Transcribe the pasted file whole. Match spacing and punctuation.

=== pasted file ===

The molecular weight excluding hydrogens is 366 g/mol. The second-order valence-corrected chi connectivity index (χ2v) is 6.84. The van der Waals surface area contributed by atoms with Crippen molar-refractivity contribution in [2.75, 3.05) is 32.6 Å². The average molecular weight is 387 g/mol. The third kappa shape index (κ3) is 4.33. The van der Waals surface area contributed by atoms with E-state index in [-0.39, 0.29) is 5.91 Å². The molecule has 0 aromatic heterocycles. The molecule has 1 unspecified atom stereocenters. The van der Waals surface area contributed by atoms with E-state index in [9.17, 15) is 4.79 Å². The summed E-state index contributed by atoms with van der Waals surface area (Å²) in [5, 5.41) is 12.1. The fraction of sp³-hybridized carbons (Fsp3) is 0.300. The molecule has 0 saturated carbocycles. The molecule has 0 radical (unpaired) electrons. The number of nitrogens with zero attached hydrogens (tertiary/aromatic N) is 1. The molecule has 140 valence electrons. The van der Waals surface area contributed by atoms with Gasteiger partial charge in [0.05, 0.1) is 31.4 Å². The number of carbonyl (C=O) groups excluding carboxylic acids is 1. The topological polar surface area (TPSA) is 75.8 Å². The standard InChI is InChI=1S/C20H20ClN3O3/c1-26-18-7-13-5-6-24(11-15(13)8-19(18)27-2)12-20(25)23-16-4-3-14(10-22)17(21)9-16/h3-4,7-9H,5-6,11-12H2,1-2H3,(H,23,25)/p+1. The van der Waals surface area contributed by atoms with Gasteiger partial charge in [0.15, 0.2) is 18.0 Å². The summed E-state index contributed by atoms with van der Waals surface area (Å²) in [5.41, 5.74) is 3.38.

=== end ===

The molecular weight excluding hydrogens is 366 g/mol. The second-order valence-corrected chi connectivity index (χ2v) is 6.84. The van der Waals surface area contributed by atoms with Crippen molar-refractivity contribution in [2.75, 3.05) is 32.6 Å². The average molecular weight is 387 g/mol. The third kappa shape index (κ3) is 4.33. The van der Waals surface area contributed by atoms with E-state index in [-0.39, 0.29) is 5.91 Å². The molecule has 0 aromatic heterocycles. The molecule has 1 unspecified atom stereocenters. The van der Waals surface area contributed by atoms with E-state index in [9.17, 15) is 4.79 Å². The summed E-state index contributed by atoms with van der Waals surface area (Å²) in [5, 5.41) is 12.1. The fraction of sp³-hybridized carbons (Fsp3) is 0.300. The molecule has 0 saturated carbocycles. The molecule has 0 radical (unpaired) electrons. The number of nitrogens with zero attached hydrogens (tertiary/aromatic N) is 1. The molecule has 140 valence electrons. The van der Waals surface area contributed by atoms with Gasteiger partial charge in [0.05, 0.1) is 31.4 Å². The number of carbonyl (C=O) groups excluding carboxylic acids is 1. The topological polar surface area (TPSA) is 75.8 Å². The standard InChI is InChI=1S/C20H20ClN3O3/c1-26-18-7-13-5-6-24(11-15(13)8-19(18)27-2)12-20(25)23-16-4-3-14(10-22)17(21)9-16/h3-4,7-9H,5-6,11-12H2,1-2H3,(H,23,25)/p+1. The van der Waals surface area contributed by atoms with Gasteiger partial charge in [0.15, 0.2) is 18.0 Å². The summed E-state index contributed by atoms with van der Waals surface area (Å²) in [5.41, 5.74) is 3.38.